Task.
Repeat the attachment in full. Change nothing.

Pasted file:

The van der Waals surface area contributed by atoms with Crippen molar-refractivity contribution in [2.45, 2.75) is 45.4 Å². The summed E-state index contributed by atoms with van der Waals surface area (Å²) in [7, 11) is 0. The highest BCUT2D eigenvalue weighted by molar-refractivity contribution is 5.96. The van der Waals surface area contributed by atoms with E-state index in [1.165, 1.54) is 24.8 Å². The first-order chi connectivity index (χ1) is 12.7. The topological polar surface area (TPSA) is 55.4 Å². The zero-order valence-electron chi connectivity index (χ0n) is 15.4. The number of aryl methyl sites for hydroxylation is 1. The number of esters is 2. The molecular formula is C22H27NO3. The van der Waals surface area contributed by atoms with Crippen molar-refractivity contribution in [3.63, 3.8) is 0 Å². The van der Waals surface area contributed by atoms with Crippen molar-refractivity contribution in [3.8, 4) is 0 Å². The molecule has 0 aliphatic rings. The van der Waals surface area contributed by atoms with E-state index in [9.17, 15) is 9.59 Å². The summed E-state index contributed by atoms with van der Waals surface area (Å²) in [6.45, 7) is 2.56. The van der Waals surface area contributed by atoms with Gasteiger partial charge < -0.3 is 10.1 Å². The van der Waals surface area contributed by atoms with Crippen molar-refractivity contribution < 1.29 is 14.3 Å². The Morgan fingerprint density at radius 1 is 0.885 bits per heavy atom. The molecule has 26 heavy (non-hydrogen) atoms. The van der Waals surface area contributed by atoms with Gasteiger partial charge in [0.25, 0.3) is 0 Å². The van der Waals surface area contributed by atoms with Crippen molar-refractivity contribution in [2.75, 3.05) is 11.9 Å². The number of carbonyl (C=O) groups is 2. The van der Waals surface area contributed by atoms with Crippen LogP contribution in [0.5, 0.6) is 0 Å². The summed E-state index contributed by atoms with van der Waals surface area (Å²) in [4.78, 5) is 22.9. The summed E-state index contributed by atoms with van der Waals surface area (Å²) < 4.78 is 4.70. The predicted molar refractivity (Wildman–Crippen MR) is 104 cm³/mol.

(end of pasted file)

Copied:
The van der Waals surface area contributed by atoms with Crippen molar-refractivity contribution in [2.45, 2.75) is 45.4 Å². The summed E-state index contributed by atoms with van der Waals surface area (Å²) in [7, 11) is 0. The highest BCUT2D eigenvalue weighted by molar-refractivity contribution is 5.96. The van der Waals surface area contributed by atoms with E-state index in [1.165, 1.54) is 24.8 Å². The first-order chi connectivity index (χ1) is 12.7. The topological polar surface area (TPSA) is 55.4 Å². The zero-order valence-electron chi connectivity index (χ0n) is 15.4. The number of aryl methyl sites for hydroxylation is 1. The number of esters is 2. The molecular formula is C22H27NO3. The van der Waals surface area contributed by atoms with Crippen molar-refractivity contribution in [3.63, 3.8) is 0 Å². The van der Waals surface area contributed by atoms with Crippen molar-refractivity contribution in [3.8, 4) is 0 Å². The molecule has 0 aliphatic rings. The van der Waals surface area contributed by atoms with E-state index in [9.17, 15) is 9.59 Å². The summed E-state index contributed by atoms with van der Waals surface area (Å²) in [6.45, 7) is 2.56. The van der Waals surface area contributed by atoms with Gasteiger partial charge < -0.3 is 10.1 Å². The van der Waals surface area contributed by atoms with Crippen molar-refractivity contribution < 1.29 is 14.3 Å². The Morgan fingerprint density at radius 1 is 0.885 bits per heavy atom. The molecule has 26 heavy (non-hydrogen) atoms. The van der Waals surface area contributed by atoms with Gasteiger partial charge in [0.25, 0.3) is 0 Å². The van der Waals surface area contributed by atoms with Crippen molar-refractivity contribution in [2.75, 3.05) is 11.9 Å². The number of carbonyl (C=O) groups is 2. The van der Waals surface area contributed by atoms with Crippen LogP contribution in [0.5, 0.6) is 0 Å². The summed E-state index contributed by atoms with van der Waals surface area (Å²) in [4.78, 5) is 22.9. The summed E-state index contributed by atoms with van der Waals surface area (Å²) < 4.78 is 4.70. The predicted molar refractivity (Wildman–Crippen MR) is 104 cm³/mol.